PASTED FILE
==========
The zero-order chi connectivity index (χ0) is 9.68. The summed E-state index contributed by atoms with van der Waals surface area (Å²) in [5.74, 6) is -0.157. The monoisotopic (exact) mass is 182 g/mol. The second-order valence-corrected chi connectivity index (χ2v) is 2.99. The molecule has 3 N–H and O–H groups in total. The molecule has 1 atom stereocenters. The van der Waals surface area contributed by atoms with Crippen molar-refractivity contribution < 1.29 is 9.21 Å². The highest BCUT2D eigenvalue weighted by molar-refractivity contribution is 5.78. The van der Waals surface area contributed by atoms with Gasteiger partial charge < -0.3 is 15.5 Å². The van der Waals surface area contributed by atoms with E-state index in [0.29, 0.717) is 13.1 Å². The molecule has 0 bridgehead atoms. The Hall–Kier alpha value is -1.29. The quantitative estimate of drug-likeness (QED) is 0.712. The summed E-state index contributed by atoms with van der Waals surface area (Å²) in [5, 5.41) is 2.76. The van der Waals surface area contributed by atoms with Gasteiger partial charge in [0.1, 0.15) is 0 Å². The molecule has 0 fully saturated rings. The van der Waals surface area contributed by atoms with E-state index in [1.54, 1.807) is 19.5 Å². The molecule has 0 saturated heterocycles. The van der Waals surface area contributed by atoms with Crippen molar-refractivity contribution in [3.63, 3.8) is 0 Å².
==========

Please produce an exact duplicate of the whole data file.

The zero-order chi connectivity index (χ0) is 9.68. The summed E-state index contributed by atoms with van der Waals surface area (Å²) in [5.74, 6) is -0.157. The monoisotopic (exact) mass is 182 g/mol. The second-order valence-corrected chi connectivity index (χ2v) is 2.99. The molecule has 3 N–H and O–H groups in total. The molecule has 1 atom stereocenters. The van der Waals surface area contributed by atoms with Crippen molar-refractivity contribution < 1.29 is 9.21 Å². The highest BCUT2D eigenvalue weighted by molar-refractivity contribution is 5.78. The van der Waals surface area contributed by atoms with Gasteiger partial charge < -0.3 is 15.5 Å². The van der Waals surface area contributed by atoms with E-state index in [0.29, 0.717) is 13.1 Å². The molecule has 0 bridgehead atoms. The Hall–Kier alpha value is -1.29. The quantitative estimate of drug-likeness (QED) is 0.712. The summed E-state index contributed by atoms with van der Waals surface area (Å²) in [5, 5.41) is 2.76. The van der Waals surface area contributed by atoms with Gasteiger partial charge in [0.1, 0.15) is 0 Å². The molecule has 0 fully saturated rings. The van der Waals surface area contributed by atoms with E-state index in [1.54, 1.807) is 19.5 Å². The molecule has 0 saturated heterocycles. The van der Waals surface area contributed by atoms with Crippen molar-refractivity contribution in [3.63, 3.8) is 0 Å².